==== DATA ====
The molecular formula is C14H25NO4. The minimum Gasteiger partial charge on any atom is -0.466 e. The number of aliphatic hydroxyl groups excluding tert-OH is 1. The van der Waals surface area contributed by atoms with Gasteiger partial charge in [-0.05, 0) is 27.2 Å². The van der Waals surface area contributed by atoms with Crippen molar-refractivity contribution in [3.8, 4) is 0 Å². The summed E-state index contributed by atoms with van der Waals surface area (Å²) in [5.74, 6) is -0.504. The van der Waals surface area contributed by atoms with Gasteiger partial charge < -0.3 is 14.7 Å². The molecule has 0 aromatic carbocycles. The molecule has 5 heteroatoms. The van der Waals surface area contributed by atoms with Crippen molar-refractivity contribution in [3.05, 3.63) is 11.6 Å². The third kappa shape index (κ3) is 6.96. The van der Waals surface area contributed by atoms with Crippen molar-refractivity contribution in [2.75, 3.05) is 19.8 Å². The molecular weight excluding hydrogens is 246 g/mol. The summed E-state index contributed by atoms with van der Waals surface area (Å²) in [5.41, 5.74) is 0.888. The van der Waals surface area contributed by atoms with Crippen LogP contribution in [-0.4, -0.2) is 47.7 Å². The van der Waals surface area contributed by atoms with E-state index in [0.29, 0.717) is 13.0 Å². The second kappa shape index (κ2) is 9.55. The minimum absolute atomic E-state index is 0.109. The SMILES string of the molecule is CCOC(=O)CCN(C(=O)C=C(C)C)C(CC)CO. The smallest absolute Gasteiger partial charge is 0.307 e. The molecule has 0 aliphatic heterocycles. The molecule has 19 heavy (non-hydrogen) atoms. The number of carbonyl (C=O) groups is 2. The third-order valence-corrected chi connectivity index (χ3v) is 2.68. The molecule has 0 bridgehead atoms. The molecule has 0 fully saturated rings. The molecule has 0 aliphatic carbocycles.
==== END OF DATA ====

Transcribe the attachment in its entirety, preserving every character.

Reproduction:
The molecular formula is C14H25NO4. The minimum Gasteiger partial charge on any atom is -0.466 e. The number of aliphatic hydroxyl groups excluding tert-OH is 1. The van der Waals surface area contributed by atoms with Gasteiger partial charge in [-0.05, 0) is 27.2 Å². The van der Waals surface area contributed by atoms with Crippen molar-refractivity contribution in [3.8, 4) is 0 Å². The summed E-state index contributed by atoms with van der Waals surface area (Å²) in [5.74, 6) is -0.504. The van der Waals surface area contributed by atoms with Gasteiger partial charge < -0.3 is 14.7 Å². The molecule has 0 aromatic carbocycles. The molecule has 5 heteroatoms. The van der Waals surface area contributed by atoms with Crippen molar-refractivity contribution in [3.05, 3.63) is 11.6 Å². The third kappa shape index (κ3) is 6.96. The van der Waals surface area contributed by atoms with Crippen molar-refractivity contribution in [2.75, 3.05) is 19.8 Å². The molecular weight excluding hydrogens is 246 g/mol. The summed E-state index contributed by atoms with van der Waals surface area (Å²) in [5.41, 5.74) is 0.888. The van der Waals surface area contributed by atoms with Crippen LogP contribution in [-0.4, -0.2) is 47.7 Å². The van der Waals surface area contributed by atoms with E-state index in [0.29, 0.717) is 13.0 Å². The second kappa shape index (κ2) is 9.55. The minimum absolute atomic E-state index is 0.109. The SMILES string of the molecule is CCOC(=O)CCN(C(=O)C=C(C)C)C(CC)CO. The smallest absolute Gasteiger partial charge is 0.307 e. The molecule has 0 aliphatic heterocycles. The molecule has 19 heavy (non-hydrogen) atoms. The number of carbonyl (C=O) groups is 2. The third-order valence-corrected chi connectivity index (χ3v) is 2.68. The molecule has 0 bridgehead atoms. The molecule has 0 fully saturated rings. The molecule has 0 aliphatic carbocycles.